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The Stage Is Alive with the Sound of Actors

The next few months on the New York stage are going to be hot! I’d even venture that they’re going to be hottt! Just look at this lineup: Jane Fonda, Kathleen Turner, Susan Sarandon, Will Ferrell, Jeremy Irons, Angela Lansbury, Maggie Gyllenhaal—and for the thespian freaks huddling over in the corner, we have Janet McTeer, Simon Russell Beale, Sinéad Cusack, Denis O’Hare, Lili Taylor, Geoffrey Rush. Yes, they’re all going to shine at the theater in the coming months. In what? Oh, who cares about that!

As much as theater in America likes to think of itself as a somehow “purer” artform than film, it shares with its screen relative a general disregard for the director as auteur. Above-ground plays and movies are both advertised on the strength of their cast—and if it’s a no-name cast, then on the fact that it’s by Shakespeare or Chekhov. I know I’m making a gross generalization here, but generally speaking, New Yorkers don’t get excited by the announcement of a transgressive director’s new project or rumors about a radical reimagining of a classic work. Oh sure, word of mouth often leads to lines around the block for an innovative production with no glittery names attached—in the past few months, this happened to the National Theatre of Scotland’s Black Watch at St. Ann’s Warehouse, Soho Rep’s production of Sarah Kane’s harrowing Blasted and Les Freres Corbusier‘s video-game-inspired musical extravaganza Dance Dance Revolution. But when it comes to advance buzz, it’s all about the actors—and so it is with what we’re expecting from 2009 so far. For instance, when the Roundabout Theatre Company announced it was going to stage Hedda Gabler, did anybody care about how director Ian Rickson would shape this umpteenth revival? No, the only question was: Who’s the star big enough to attract ticket buyers to a play that’s been seen very often in the past decade? (Answer: Mary-Louise Parker.) And so it goes. You’d think we’ve had our fill of Chekhov in past five years, but it turns out there’s always room for one more Uncle Vanya when Maggie Gyllenhaal and Peter Sarsgaard are in it.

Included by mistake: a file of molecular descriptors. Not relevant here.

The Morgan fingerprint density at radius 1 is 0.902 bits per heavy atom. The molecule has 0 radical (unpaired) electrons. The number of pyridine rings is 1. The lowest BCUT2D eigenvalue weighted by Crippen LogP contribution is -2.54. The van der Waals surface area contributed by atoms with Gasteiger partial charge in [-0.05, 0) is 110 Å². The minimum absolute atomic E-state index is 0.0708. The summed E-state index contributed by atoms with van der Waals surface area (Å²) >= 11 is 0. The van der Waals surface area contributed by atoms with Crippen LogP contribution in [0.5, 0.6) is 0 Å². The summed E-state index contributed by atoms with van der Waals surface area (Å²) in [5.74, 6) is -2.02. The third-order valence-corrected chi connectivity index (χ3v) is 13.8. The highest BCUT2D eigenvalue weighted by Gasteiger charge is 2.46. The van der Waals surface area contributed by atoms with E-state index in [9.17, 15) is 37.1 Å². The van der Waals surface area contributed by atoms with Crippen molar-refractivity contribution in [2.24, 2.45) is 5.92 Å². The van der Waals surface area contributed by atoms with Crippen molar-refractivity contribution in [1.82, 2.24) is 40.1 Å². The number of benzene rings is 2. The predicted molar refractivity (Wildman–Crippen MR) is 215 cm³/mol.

Across the river, it would seem as if the Brooklyn Academy of Music’s Bridge Project defies the actors’ trend, driven as it is by a transatlantic collaboration with director Sam Mendes. But how radical will Mendes be with the two frequently revisited chestnuts (Chekhov’s The Cherry Orchard and Shakespeare’s The Winter’s Tale) on view starting this month? My guess is, we’ll go to check out how Mendes’s cast, including Simon Russell Beale, Sinéad Cusack, Rebecca Hall and Ethan Hawke, fares with the (by now well-known) characters.

But far from me to belittle the gravitational pull of actors. Blasted, for instance, would not have been the success it was without the astonishing Reed Birney and Marin Ireland. And yes, I’ve seen at least four Hedda Gablers in the past three years or so, but I’m still very curious to see what Mary-Louise Parker will do with the title role.

This doesn’t mean we should overlook some upcoming productions that don’t rely on marquee power but on stagecraft and the vision of idiosyncratic directors and/or writers. Personally I’m looking forward to This Beautiful City, the new show by the Civilians, at the Vineyard; the reprise of Mabou Mines Dollhouse at St. Ann’s Warehouse, where director Lee Breuer stages Ibsen in a radical manner (shhh, can’t spoil it); and The Shipment, by rising playwright Young Jean Lee, at the Kitchen.

And don’t tell anyone, but I also can’t wait to see Will Ferrell’s one-man show about George W. Bush, too.

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SundayArts is made possible in part by First Republic Bank and by the Rubin Museum of Art. Funding for SundayArts is also made possible by Rosalind P. Walter, The Paul and Irma Milstein Foundation, The Philip & Janice Levin Foundation, Elise Jaffe and Jeffrey Brown, Jody and John Arnhold, and The Lemberg Foundation. This program is supported, in part, by public funds from the New York City Department of Cultural Affairs in partnership with the City Council. Additional funding provided by members of THIRTEEN.
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